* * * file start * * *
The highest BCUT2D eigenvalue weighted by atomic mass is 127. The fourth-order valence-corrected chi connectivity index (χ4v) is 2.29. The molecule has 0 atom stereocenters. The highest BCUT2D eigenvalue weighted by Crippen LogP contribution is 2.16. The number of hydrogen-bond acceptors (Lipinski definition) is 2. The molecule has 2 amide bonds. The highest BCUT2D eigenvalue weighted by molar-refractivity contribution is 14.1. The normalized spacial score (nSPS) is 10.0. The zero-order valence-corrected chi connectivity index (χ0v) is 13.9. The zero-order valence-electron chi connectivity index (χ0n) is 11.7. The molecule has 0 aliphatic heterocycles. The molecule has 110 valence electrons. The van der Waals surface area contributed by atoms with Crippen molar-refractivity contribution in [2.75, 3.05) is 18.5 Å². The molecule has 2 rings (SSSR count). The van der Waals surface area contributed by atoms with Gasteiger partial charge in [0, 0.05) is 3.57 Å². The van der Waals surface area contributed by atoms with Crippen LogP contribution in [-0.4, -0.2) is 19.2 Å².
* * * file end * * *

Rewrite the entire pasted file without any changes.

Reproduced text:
The highest BCUT2D eigenvalue weighted by atomic mass is 127. The fourth-order valence-corrected chi connectivity index (χ4v) is 2.29. The molecule has 0 atom stereocenters. The highest BCUT2D eigenvalue weighted by Crippen LogP contribution is 2.16. The number of hydrogen-bond acceptors (Lipinski definition) is 2. The molecule has 2 amide bonds. The highest BCUT2D eigenvalue weighted by molar-refractivity contribution is 14.1. The normalized spacial score (nSPS) is 10.0. The zero-order valence-corrected chi connectivity index (χ0v) is 13.9. The zero-order valence-electron chi connectivity index (χ0n) is 11.7. The molecule has 0 aliphatic heterocycles. The molecule has 110 valence electrons. The van der Waals surface area contributed by atoms with Crippen molar-refractivity contribution in [2.75, 3.05) is 18.5 Å². The molecule has 2 rings (SSSR count). The van der Waals surface area contributed by atoms with Gasteiger partial charge in [0, 0.05) is 3.57 Å². The van der Waals surface area contributed by atoms with Crippen LogP contribution in [-0.4, -0.2) is 19.2 Å².